Christ Our Light Parish offers Mass for first responders

By Michelle Martin | Staff writer
Wednesday, October 6, 2021

Christ Our Light Parish offers Mass for first responders

Father David Simonetti, pastor of Christ Our Light Parish, formerly St. Florian Parish, in Chicago’s Hegewisch neighborhood, was the main celebrant for a Mass for first responders and those affected by violence titled “Evening of Light” on Sept. 24, 2021. The Mass was to show gratitude for first responders and to remember the fallen and loved ones lost to violence. Music was provided by a quintet from the Northwest Indiana Symphony Orchestra. (Karen Callaway/Chicago Catholic)
Chicago Police Sergeant Thomas Derouin, Officer Mark D'Amato and Sergeant John Piechocki pray during Mass. (Karen Callaway/Chicago Catholic)
Father Simonetti incenses pictures of deceased loved ones. (Karen Callaway/Chicago Catholic)
Kara Bershad, a harpist with the Northwest Indiana Symphony Orchestra, plays during Mass. (Karen Callaway/Chicago Catholic)
Chicago Police Officer Luis Pelayo receives Communion. (Karen Callaway/Chicago Catholic)
Chicago Police Officer Eric Davis leads the congregation in song. (Karen Callaway/Chicago Catholic)
Father Simonetti preaches the homily. (Karen Callaway/Chicago Catholic)
Chicago Police Officers from District 004 South Chicago light each other’s candles during the Mass. (Karen Callaway/Chicago Catholic)
Chicago Police Officer Mark D’Amato prays following Communion. (Karen Callaway/Chicago Catholic)
Father Simonetti poses with the officers and drum corps following Mass. (Karen Callaway/Chicago Catholic)

Chicago police officers and other first responders have the love and support of Christ Our Light Parish, Father David Simonetti, the parish’s pastor, said.

Simonetti celebrated Mass as part of an “Evening of Light” at the parish, 13145 S. Houston Ave., Sept. 24. The liturgy was celebrated in “prayer, gratitude and remembrance for all first responders and for all loved ones affected through violence,” and those who have lost loved ones to violence were invited to bring a picture and candle to place in front of the altar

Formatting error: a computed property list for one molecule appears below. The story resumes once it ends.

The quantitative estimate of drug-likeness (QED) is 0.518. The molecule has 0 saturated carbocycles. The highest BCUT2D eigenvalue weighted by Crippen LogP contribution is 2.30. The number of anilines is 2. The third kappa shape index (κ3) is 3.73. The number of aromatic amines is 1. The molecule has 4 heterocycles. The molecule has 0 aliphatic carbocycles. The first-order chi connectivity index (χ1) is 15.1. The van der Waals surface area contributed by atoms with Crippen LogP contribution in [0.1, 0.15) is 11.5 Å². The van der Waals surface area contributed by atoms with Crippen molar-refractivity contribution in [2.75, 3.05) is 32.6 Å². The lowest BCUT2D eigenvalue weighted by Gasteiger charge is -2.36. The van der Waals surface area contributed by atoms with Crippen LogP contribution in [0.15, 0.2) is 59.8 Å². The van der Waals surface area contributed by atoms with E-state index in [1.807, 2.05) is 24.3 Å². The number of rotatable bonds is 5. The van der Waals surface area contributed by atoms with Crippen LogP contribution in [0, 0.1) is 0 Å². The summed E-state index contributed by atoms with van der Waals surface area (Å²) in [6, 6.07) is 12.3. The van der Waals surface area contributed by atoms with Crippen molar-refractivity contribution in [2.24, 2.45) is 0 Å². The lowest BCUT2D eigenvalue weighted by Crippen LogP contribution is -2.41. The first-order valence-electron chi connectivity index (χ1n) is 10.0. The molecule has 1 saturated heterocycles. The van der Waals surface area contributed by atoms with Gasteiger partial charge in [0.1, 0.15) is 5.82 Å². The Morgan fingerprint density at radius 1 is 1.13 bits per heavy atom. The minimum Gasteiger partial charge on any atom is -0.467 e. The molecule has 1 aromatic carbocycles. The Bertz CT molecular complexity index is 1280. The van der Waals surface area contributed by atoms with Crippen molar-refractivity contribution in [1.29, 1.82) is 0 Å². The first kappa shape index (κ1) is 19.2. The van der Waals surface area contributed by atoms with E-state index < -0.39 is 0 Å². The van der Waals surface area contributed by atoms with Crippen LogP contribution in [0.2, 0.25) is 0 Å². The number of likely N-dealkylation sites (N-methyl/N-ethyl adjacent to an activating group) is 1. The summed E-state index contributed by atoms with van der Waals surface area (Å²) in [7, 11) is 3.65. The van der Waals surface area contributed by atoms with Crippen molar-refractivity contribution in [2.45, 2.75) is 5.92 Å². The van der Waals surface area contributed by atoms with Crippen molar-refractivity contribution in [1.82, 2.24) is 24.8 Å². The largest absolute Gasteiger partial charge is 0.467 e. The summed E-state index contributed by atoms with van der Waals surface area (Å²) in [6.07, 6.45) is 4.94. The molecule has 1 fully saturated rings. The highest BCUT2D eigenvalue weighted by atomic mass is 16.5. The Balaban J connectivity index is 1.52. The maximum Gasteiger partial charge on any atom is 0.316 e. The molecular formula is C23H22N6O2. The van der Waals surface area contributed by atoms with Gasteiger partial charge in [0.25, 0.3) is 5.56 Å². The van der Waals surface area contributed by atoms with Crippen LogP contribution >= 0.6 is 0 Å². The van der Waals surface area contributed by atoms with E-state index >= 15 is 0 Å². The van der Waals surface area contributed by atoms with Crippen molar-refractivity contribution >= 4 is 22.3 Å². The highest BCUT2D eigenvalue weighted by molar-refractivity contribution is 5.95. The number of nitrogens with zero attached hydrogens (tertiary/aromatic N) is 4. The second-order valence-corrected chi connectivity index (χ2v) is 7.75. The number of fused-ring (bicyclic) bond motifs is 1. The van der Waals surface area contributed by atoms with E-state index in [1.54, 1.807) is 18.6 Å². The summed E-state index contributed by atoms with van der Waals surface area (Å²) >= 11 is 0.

The Mass was attended by more than a dozen officers from the Chicago Police Department’s 4th District and several members of its faith-based community committee.

Chicago Police Officer Eric Davis, an associate chaplain for the police department and 4th District faith-based liaison, thanked the parish for the Mass and for the support it provides.

The faith-based community committee he works with is out on street corners in the district to pray together every Friday night in the summer, and more and more of the district’s officers are joining them.

“We are praying for our city, praying for our officers, praying against violence,” Davis said. “It’s a blessing to see the community embracing us. I know it gets rough out there, and it seems as though people are against us, and the importance of this is to show that people are with us. It may not be the loudest voice, but it is the strongest voice.”

Simonetti said the parish honors the work of its local police officers, and wanted to do something that would demonstrate that. The Mass included music from a string quintet as well as members of a pipe and drum corps.

“We have to work without ceasing to establish that justice which alone allows for everlasting peace,” Simonetti said.

The Mass comes at a time when Chicago has seen a growing number of killings, recording 608 victims in 2021 as of Sept. 29. That same night, an officer was shot as she approached the scene of gunfire on East 72nd Place.

In his homily, Simonetti said that Jesus alone is the light that will heal the world and help us understand the will of God.

“Darkness, in principle, does not exist,” he said. “It isn’t a thing. For it to be a thing, God would have to create it. Darkness is the absence of what ought to be there, the light.”

Believers, he said, are called to be “his illuminated ones in a period of darkness.”

Simonetti said Christianity is a way of seeing the world, a lens that allows believers to see the truth.

“I can’t see without my glasses,” he explained. “Without them, you all look like a Monet painting of people at church. The light cannot get to the back of my eye properly, so I see things in a distorted way.”

The lenses of his glasses focus the light, just as Jesus does for Christians.

“If you don’t have the light of Christ, it’s off,” Simonetti said. “You can’t see reality.”

The reality, he told the congregation, is that we live in difficult times.

“The Lord didn’t promise you wouldn’t have problems,” Simonetti said. “He promised he’d be with us in difficult times. …  It’s OK to ask why. Even Jesus asked why on the cross. But the real question is what comes now? Does it open us up for God’s ultimate providence?”

Even when the Lord appears to be silent, he is there, Simonetti said.

“Although evil seems to be triumphing, it does not have the final word,” he said. “The final word is Jesus.”


  • anti-violence

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